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Expectations-Based Loss Aversion May Help Explain Seemingly Dominated Choices in Strategy-Proof Mechanisms

Author

Listed:
  • Bnaya Dreyfuss
  • Ori Heffetz
  • Matthew Rabin

Abstract

Deferred Acceptance (DA), a widely implemented algorithm, is meant to improve allocations: under classical preferences, it induces preference-concordant rankings. However, recent evidence shows that—in both real, large-stakes applications and experiments—participants frequently play seemingly dominated, significantly costly, strategies that avoid small chances of good outcomes. We show theoretically why, with expectations-based loss aversion, this behavior may be partly intentional. Reanalyzing existing experimental data on random serial dictatorship (a restriction of DA), we show that such reference-dependent preferences, with a degree and distribution of loss aversion that explain common levels of risk aversion elsewhere, fit the data better than no-loss-aversion preferences.

Suggested Citation

  • Bnaya Dreyfuss & Ori Heffetz & Matthew Rabin, 2019. "Expectations-Based Loss Aversion May Help Explain Seemingly Dominated Choices in Strategy-Proof Mechanisms," NBER Working Papers 26394, National Bureau of Economic Research, Inc.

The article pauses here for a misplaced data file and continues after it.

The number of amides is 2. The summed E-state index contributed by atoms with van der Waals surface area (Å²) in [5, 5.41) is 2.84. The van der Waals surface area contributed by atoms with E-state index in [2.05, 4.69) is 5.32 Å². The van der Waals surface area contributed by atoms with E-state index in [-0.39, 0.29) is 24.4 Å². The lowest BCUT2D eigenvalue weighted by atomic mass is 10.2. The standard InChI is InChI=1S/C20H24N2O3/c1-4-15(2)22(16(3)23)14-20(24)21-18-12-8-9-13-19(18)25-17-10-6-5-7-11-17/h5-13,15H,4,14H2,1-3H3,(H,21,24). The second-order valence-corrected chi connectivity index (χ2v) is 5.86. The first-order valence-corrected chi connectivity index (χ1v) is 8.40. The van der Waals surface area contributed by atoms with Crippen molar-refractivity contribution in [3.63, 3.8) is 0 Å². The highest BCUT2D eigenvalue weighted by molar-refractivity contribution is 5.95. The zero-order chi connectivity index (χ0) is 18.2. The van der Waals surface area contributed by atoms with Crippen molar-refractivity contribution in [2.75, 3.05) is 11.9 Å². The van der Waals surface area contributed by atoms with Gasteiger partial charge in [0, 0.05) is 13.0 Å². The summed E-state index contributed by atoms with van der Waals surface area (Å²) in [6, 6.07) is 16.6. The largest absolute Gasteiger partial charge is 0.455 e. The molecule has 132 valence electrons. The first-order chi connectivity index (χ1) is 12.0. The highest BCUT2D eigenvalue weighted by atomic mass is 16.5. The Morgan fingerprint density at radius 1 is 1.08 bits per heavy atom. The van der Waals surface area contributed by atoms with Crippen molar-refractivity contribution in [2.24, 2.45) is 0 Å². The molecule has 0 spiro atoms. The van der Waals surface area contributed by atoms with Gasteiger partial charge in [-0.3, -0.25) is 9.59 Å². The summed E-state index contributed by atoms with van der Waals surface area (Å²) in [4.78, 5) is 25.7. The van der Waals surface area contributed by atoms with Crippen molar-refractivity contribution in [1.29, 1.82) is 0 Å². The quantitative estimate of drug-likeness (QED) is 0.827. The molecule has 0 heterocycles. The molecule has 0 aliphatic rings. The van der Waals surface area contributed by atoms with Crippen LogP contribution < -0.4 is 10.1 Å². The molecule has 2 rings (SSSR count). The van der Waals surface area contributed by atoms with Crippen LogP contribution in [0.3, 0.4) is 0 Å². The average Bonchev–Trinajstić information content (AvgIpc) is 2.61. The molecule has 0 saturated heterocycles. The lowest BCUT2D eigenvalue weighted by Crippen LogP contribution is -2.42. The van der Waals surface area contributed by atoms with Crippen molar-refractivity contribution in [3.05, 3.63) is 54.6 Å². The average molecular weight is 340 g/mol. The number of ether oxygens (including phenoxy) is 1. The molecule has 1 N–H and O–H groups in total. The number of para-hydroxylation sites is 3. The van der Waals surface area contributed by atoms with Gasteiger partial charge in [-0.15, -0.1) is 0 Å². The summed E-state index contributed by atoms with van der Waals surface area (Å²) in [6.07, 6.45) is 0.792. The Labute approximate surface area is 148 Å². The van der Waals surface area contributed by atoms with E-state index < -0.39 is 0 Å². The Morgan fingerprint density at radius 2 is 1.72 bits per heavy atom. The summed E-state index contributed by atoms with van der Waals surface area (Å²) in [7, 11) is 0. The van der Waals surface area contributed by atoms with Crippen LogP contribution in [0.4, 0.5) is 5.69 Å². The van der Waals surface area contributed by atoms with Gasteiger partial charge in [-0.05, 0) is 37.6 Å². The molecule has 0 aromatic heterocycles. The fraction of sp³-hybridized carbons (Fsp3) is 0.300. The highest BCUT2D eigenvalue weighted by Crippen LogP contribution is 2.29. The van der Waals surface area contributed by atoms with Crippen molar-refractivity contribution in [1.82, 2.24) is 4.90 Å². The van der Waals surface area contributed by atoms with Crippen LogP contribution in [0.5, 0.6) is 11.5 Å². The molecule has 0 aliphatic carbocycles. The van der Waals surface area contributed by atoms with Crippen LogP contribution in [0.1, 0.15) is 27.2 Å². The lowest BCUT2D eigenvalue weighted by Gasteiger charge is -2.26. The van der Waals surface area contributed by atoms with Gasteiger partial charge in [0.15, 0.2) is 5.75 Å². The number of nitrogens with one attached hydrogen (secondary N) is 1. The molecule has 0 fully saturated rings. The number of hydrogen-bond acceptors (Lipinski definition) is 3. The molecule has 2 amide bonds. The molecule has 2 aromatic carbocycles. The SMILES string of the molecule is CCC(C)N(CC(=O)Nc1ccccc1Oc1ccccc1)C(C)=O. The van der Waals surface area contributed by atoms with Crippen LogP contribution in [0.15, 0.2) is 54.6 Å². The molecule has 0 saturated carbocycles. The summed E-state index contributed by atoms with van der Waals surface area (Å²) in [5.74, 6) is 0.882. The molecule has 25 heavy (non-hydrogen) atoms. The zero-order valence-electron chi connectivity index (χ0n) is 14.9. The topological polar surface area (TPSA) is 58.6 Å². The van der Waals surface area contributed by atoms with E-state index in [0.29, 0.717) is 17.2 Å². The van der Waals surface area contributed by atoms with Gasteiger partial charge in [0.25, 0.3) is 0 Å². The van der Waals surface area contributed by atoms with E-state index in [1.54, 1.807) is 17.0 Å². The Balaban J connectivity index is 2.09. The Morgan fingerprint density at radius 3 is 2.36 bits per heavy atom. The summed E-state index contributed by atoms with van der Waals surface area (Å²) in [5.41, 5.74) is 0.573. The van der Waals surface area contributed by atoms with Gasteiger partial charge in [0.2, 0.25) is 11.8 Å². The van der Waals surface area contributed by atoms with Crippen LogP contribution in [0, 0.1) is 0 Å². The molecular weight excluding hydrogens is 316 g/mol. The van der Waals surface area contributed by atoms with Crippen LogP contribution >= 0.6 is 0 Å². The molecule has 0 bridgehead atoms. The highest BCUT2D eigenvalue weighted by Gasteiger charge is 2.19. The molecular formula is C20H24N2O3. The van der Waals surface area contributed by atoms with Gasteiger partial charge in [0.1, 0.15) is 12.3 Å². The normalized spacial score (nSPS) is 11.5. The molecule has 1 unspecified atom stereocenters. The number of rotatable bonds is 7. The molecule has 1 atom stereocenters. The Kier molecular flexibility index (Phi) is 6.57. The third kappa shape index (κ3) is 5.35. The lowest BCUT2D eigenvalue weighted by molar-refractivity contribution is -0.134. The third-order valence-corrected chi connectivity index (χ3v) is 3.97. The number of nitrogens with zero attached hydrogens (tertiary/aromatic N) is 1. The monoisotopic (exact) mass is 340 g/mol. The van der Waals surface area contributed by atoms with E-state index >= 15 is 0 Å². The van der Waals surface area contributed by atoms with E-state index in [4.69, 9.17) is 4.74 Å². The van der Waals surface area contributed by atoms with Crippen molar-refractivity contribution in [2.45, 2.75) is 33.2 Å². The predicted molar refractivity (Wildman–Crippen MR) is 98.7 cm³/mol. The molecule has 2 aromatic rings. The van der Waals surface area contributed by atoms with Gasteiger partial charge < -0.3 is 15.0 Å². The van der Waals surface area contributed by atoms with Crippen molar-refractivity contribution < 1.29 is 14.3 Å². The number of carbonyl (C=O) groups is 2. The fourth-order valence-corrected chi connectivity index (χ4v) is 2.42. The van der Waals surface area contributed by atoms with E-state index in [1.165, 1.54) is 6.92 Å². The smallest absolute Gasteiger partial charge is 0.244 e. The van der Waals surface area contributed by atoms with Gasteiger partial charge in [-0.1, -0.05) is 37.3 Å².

• Handle: RePEc:nbr:nberwo:26394
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    References listed on IDEAS

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    Cited by:

    1. Kohei Daido & Tomoya Tajika, 2020. "Abstention by Loss-Averse Voters," Discussion Paper Series 205, School of Economics, Kwansei Gakuin University.

    More about this item

    JEL classification:

    • B49 - Schools of Economic Thought and Methodology - - Economic Methodology - - - Other
    • D47 - Microeconomics - - Market Structure, Pricing, and Design - - - Market Design
    • D82 - Microeconomics - - Information, Knowledge, and Uncertainty - - - Asymmetric and Private Information; Mechanism Design
    • D84 - Microeconomics - - Information, Knowledge, and Uncertainty - - - Expectations; Speculations
    • D91 - Microeconomics - - Micro-Based Behavioral Economics - - - Role and Effects of Psychological, Emotional, Social, and Cognitive Factors on Decision Making

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